Google Launches Career Readiness Program to Train Previously Incarcerated Job seekers

One of the hardest things for formerly incarcerated men and women to do after release is to find meaningful employment. Google is trying to change that with its Career Readiness for Reentry program.

According to a Google release, the programs will train more than 10,000 formerly incarcerated individuals in digital skills and fundamentals including how to search and apply for a job online, how to make a résumé, and send professional emails. The program will also teach more advanced skills for those who want to run their own business such as spreadsheets and tax program training.

The Career Readiness for Reentry Program will also partner with employment organizations, nonprofits, and religious organizations to assist in the effort. The partners include the Center for Employment Opportunities, Defy Ventures, The Fortune Society, and The Last Mile.

According to Google, more than 600,000 people are released from prison each year in the U.S. However, getting a quality job with the stain of incarceration on their record is difficult, especially when they lack the digital skills necessary to compete.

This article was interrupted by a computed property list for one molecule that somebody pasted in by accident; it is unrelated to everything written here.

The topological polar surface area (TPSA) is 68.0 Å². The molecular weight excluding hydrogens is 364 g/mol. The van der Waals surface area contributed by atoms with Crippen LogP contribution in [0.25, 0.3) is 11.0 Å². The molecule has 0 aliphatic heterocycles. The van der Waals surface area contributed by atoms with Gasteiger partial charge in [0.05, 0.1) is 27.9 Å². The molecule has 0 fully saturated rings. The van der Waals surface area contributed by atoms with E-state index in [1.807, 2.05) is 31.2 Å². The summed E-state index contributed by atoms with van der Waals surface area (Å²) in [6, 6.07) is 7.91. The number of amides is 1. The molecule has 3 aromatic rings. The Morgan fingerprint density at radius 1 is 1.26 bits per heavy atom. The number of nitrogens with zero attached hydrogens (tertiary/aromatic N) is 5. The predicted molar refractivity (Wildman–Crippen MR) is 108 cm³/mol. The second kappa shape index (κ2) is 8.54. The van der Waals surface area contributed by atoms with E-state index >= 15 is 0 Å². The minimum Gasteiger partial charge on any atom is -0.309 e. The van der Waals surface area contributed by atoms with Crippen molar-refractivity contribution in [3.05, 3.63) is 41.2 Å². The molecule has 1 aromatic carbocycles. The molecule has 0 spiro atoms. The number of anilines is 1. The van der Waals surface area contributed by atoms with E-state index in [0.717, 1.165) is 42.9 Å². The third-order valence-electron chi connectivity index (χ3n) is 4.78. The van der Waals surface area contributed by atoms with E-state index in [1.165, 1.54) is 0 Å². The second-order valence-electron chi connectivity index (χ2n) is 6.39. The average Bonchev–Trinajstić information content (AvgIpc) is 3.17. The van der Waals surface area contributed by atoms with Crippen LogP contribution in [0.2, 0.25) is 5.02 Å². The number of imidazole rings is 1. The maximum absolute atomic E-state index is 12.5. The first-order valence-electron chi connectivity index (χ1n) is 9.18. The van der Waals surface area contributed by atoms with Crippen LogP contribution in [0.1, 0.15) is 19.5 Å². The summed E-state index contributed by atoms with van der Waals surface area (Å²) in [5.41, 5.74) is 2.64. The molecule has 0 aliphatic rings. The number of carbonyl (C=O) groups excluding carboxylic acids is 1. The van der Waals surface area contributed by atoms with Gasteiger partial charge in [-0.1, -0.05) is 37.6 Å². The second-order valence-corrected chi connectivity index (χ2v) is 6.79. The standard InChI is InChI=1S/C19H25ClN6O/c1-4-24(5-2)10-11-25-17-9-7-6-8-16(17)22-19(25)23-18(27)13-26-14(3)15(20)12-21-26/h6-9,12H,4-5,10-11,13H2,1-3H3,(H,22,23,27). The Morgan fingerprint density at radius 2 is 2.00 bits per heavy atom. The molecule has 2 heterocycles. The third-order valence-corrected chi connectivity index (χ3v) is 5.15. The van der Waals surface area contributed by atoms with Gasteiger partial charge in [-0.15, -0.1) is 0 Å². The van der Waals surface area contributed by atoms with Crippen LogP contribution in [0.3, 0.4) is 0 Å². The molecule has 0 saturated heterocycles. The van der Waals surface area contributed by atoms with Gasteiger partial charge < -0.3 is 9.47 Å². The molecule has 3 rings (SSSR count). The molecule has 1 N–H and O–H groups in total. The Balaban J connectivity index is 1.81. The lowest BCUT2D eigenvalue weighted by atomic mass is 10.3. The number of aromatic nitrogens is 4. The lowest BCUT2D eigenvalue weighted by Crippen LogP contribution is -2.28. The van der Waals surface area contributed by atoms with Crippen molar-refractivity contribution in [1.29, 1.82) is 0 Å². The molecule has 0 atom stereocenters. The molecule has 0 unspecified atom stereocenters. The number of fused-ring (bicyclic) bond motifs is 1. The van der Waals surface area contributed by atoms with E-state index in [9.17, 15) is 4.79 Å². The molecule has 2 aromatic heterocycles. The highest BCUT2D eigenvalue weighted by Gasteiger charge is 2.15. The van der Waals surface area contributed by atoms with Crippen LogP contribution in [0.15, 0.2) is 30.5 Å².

The unemployment rate for formerly incarcerated individuals is five times higher than the national average. Other factors including systemic racism and a disproportionate recidivism rate make the situation worse for incarcerated Black Americans.

Google’s program builds on its previous criminal justice work and the tech giant’s commitment to improving racial equity by helping Black job seekers improve their digital skills.

Many Americans who are incarcerated are helpless as technology and digital tools change rapidly in today’s world. According to Lifewire, previously incarcerated individuals are significantly hurt by a lack of access to technology during their prison terms.

Some states are trying to change that and provide alternate and cheaper ways for inmates to see their families. Colorado became the first state to give out tablets to inmates as part of a pilot program that will give it 18,000 tablets to public and private prisons across the state.

Inmates will be able to use the tablets anytime between 6 pm and 10 pm in their cells to listen to music, talk to or see family members, read books or play video games. In addition to reducing prison violence, the program also allows prisoners to talk to their families without expensive collect phone calls.

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